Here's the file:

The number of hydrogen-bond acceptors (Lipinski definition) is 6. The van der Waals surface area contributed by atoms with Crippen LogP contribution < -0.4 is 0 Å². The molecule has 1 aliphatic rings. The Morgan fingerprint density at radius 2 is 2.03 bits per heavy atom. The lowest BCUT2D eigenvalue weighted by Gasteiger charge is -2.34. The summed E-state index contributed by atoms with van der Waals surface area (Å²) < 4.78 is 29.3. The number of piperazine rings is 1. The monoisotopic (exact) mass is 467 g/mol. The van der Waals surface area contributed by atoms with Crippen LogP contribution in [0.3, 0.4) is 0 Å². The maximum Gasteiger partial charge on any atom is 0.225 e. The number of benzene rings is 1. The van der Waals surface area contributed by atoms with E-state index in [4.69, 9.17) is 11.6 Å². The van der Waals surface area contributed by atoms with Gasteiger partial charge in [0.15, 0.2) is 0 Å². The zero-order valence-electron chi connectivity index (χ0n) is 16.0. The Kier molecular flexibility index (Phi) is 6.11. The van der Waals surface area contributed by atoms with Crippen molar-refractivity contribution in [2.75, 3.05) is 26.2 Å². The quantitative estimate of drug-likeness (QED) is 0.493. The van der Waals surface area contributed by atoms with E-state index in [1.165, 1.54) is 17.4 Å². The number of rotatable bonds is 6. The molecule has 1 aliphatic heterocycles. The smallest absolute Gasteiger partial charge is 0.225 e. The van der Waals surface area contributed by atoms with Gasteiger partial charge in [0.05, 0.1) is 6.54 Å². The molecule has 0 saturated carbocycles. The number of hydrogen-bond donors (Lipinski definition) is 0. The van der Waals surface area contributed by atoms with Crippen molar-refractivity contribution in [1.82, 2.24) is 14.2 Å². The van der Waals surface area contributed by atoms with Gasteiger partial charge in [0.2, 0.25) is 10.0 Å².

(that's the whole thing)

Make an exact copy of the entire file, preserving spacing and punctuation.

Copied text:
The number of hydrogen-bond acceptors (Lipinski definition) is 6. The van der Waals surface area contributed by atoms with Crippen LogP contribution < -0.4 is 0 Å². The molecule has 1 aliphatic rings. The Morgan fingerprint density at radius 2 is 2.03 bits per heavy atom. The lowest BCUT2D eigenvalue weighted by Gasteiger charge is -2.34. The summed E-state index contributed by atoms with van der Waals surface area (Å²) < 4.78 is 29.3. The number of piperazine rings is 1. The monoisotopic (exact) mass is 467 g/mol. The van der Waals surface area contributed by atoms with Crippen LogP contribution in [0.3, 0.4) is 0 Å². The maximum Gasteiger partial charge on any atom is 0.225 e. The number of benzene rings is 1. The van der Waals surface area contributed by atoms with E-state index in [4.69, 9.17) is 11.6 Å². The van der Waals surface area contributed by atoms with Gasteiger partial charge in [0.15, 0.2) is 0 Å². The zero-order valence-electron chi connectivity index (χ0n) is 16.0. The Kier molecular flexibility index (Phi) is 6.11. The van der Waals surface area contributed by atoms with Crippen molar-refractivity contribution in [2.75, 3.05) is 26.2 Å². The quantitative estimate of drug-likeness (QED) is 0.493. The van der Waals surface area contributed by atoms with E-state index in [1.165, 1.54) is 17.4 Å². The number of rotatable bonds is 6. The molecule has 1 aliphatic heterocycles. The smallest absolute Gasteiger partial charge is 0.225 e. The van der Waals surface area contributed by atoms with Gasteiger partial charge in [0.05, 0.1) is 6.54 Å². The molecule has 0 saturated carbocycles. The number of hydrogen-bond donors (Lipinski definition) is 0. The van der Waals surface area contributed by atoms with Crippen molar-refractivity contribution in [1.82, 2.24) is 14.2 Å². The van der Waals surface area contributed by atoms with Gasteiger partial charge in [0.2, 0.25) is 10.0 Å².